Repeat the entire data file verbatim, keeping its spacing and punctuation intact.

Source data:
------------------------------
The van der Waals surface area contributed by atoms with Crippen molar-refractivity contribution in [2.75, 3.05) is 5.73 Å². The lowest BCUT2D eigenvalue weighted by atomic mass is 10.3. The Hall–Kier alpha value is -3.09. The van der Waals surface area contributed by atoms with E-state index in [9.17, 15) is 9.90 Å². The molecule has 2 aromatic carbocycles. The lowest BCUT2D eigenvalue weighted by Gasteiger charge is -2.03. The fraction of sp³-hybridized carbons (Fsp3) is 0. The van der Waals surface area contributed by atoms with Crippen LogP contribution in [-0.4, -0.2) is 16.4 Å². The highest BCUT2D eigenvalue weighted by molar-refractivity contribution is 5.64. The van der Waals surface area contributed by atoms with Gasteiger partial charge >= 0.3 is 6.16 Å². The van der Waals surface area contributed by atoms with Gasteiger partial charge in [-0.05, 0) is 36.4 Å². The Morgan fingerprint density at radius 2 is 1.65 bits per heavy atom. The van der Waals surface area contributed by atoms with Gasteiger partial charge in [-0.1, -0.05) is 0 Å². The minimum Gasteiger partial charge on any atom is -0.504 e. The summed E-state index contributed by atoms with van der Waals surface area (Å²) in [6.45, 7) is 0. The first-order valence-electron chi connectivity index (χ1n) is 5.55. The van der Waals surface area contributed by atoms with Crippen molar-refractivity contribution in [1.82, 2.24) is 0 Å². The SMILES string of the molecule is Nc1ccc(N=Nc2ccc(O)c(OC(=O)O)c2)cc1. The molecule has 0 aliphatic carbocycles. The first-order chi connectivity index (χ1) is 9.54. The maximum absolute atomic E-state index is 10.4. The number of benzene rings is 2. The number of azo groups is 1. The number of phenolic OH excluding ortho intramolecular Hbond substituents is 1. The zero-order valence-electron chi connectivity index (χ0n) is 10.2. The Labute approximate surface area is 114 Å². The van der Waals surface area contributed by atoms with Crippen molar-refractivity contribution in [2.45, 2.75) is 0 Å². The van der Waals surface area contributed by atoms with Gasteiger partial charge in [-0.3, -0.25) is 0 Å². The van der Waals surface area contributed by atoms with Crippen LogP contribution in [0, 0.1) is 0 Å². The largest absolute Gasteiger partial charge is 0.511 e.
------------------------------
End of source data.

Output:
The van der Waals surface area contributed by atoms with Crippen molar-refractivity contribution in [2.75, 3.05) is 5.73 Å². The lowest BCUT2D eigenvalue weighted by atomic mass is 10.3. The Hall–Kier alpha value is -3.09. The van der Waals surface area contributed by atoms with E-state index in [9.17, 15) is 9.90 Å². The molecule has 2 aromatic carbocycles. The lowest BCUT2D eigenvalue weighted by Gasteiger charge is -2.03. The fraction of sp³-hybridized carbons (Fsp3) is 0. The van der Waals surface area contributed by atoms with Crippen LogP contribution in [-0.4, -0.2) is 16.4 Å². The highest BCUT2D eigenvalue weighted by molar-refractivity contribution is 5.64. The van der Waals surface area contributed by atoms with Gasteiger partial charge >= 0.3 is 6.16 Å². The van der Waals surface area contributed by atoms with Gasteiger partial charge in [-0.05, 0) is 36.4 Å². The Morgan fingerprint density at radius 2 is 1.65 bits per heavy atom. The van der Waals surface area contributed by atoms with Gasteiger partial charge in [-0.1, -0.05) is 0 Å². The minimum Gasteiger partial charge on any atom is -0.504 e. The summed E-state index contributed by atoms with van der Waals surface area (Å²) in [6.45, 7) is 0. The first-order valence-electron chi connectivity index (χ1n) is 5.55. The van der Waals surface area contributed by atoms with Crippen molar-refractivity contribution in [1.82, 2.24) is 0 Å². The SMILES string of the molecule is Nc1ccc(N=Nc2ccc(O)c(OC(=O)O)c2)cc1. The molecule has 0 aliphatic carbocycles. The first-order chi connectivity index (χ1) is 9.54. The maximum absolute atomic E-state index is 10.4. The number of benzene rings is 2. The number of azo groups is 1. The number of phenolic OH excluding ortho intramolecular Hbond substituents is 1. The zero-order valence-electron chi connectivity index (χ0n) is 10.2. The Labute approximate surface area is 114 Å². The van der Waals surface area contributed by atoms with Crippen molar-refractivity contribution in [2.45, 2.75) is 0 Å². The van der Waals surface area contributed by atoms with Gasteiger partial charge in [-0.3, -0.25) is 0 Å². The van der Waals surface area contributed by atoms with Crippen LogP contribution in [0, 0.1) is 0 Å². The largest absolute Gasteiger partial charge is 0.511 e.